October 25, 2016

Banks Adjust Business Models to Deter Costs of Regulations

EXCERPT:
The biggest banks in the US are making significant changes to their business models in order to remain in compliance with regulators' requirements to ensure sufficient capital is held to avoid a government bailout. A "living wills" requirement came about in 2010 when the Dodd-Frank law was developed following the financial crisis in an effort to avoid the need for a bailout on the taxpayer's dollar. Now, big banks in the US will need to show regulators that they've made the necessary structural changes to ensure a separate holding company can infuse their subsidiaries with enough capital to keep running, even if the parent company must file for bankruptcy.


Big banks must develop new structures to keep certain areas of business functioning, even if other units need to be shut down.

In an effort to convince regulators that they're capable of absorbing financial throes without negatively impacting the taxpayer's dollar to continue running, big banks are making adjustments to their business models.

Top banks in the US have recently submitted updated "living wills" to Federal Reserve and Federal Deposit Insurance Corp regulators in hopes of showing them how they keep key parts of the business functioning even if the parent company would have to be eradicated amidst a financial crisis.

This issue has been at the forefront of the minds of big bankers, as the inevitable ruling could be a significant game changer for Wall Street.

Regulators want to make sure that taxpayers are prevented from being the source of major bail-outs for big banks. As such, banks are now required to prove they've got the capital requirements to be able to bail themselves out instead.

Banks had previously been unsuccessful at convincing regulators that they had a sufficient living will plan to help dig them out of a financial hole should they ever find themselves in one. Rather than having to subject taxpayers to a bailout the country's leading banks are now in the position to create new structures that would keep their most critical sectors functioning.

The biggest banks in the US have been tweaking the public-related components of their living wills by implementing a holding company between the parent company and its subsidiaries. By having an intermediate company holding sufficient capital, subsidiaries of the firms can continue to remain in operation, even if the parent company goes bankrupt.


Regulators want to ensure taxpayers aren't stuck with the job of bailing big banks out in a time of crisis.

This past April, five of the country's biggest banks - Wells Fargo, J.P. Morgan, Bank of America, State Street, and Bank of New York Mellon - were informed that their living will assets did not meet regulatory standards. As of this month, they'll need to submit revisions to their plans.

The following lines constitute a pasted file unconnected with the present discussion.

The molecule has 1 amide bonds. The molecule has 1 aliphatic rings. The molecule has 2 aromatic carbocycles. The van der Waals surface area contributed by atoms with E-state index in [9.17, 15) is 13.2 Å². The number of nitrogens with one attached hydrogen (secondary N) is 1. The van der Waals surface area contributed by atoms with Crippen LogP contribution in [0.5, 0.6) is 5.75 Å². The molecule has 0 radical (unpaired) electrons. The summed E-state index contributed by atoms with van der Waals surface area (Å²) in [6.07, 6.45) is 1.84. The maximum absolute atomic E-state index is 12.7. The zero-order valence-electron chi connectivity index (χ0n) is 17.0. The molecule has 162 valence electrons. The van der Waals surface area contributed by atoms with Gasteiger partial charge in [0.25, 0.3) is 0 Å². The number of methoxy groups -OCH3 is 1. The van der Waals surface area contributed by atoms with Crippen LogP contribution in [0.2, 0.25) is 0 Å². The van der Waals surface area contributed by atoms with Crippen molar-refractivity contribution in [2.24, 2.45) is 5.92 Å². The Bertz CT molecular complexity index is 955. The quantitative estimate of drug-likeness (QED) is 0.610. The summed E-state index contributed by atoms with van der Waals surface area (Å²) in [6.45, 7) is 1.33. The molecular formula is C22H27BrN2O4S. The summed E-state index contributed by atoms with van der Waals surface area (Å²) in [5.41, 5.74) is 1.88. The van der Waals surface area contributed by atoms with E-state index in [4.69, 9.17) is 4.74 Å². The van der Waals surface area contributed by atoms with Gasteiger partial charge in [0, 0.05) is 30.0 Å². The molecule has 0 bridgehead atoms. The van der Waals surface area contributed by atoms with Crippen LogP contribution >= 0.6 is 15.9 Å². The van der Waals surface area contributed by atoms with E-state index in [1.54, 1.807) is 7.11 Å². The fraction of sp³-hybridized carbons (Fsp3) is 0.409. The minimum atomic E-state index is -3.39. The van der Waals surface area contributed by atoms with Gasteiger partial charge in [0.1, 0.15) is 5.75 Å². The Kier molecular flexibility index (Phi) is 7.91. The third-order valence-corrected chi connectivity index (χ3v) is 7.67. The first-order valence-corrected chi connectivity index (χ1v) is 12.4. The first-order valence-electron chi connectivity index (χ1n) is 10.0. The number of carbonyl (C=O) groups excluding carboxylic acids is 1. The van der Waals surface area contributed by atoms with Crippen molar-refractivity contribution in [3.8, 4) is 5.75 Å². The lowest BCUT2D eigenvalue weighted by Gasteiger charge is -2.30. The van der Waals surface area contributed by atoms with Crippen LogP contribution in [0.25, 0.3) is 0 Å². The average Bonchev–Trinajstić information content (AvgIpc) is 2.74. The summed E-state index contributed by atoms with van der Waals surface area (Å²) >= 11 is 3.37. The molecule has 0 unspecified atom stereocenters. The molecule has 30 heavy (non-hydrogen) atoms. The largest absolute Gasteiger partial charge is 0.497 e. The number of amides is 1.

J.P. Morgan submitted a "meaningfully simplified" structure in how it funds subsidiaries within the company, particularly foreign entities during times of crisis. The firm has shifted assets into its new intermediate holding company, which would be capable of supplying capital into distressed subsidiaries should the need arise.

Wells Fargo's means of improving its structure include boosting staff dedicated to planning and preparing for resolutions before financial issues even occur. A senior executive has been placed in charge of that specific office and reports directly to the CFO. Bank of America Corp. and Citigroup Inc. are using an existing subsidiary to fill the role as holding company.

The newly-structured living wills should allow the parent company to file for bankruptcy while its subsidiaries are protected and continue on with their operations.

Should their plans fall short upon resubmission, these banks could be slapped with hefty financial penalties. Without such structure changes, banks could retain less capital in subsidiaries, including those overseas, and put them in a position to be unable to support their operations and internally bail themselves out in times of financial chaos.

Facilitating Loan Sales With the Help of a Seasoned Loan Sale Advisory Team

In an environment where banks are increasingly facing heightened regulatory scrutiny to adjust their business models to remain compliant, maintaining a sound balance sheet has never been more important. Every decision to sell or acquire loan assets is a critical one, and should only be made with sound principles and advice. At Garnet Capital, we help facilitate loan sales and purchases of all sizes for financial institutions that are in need of a balance sheet adjustment.

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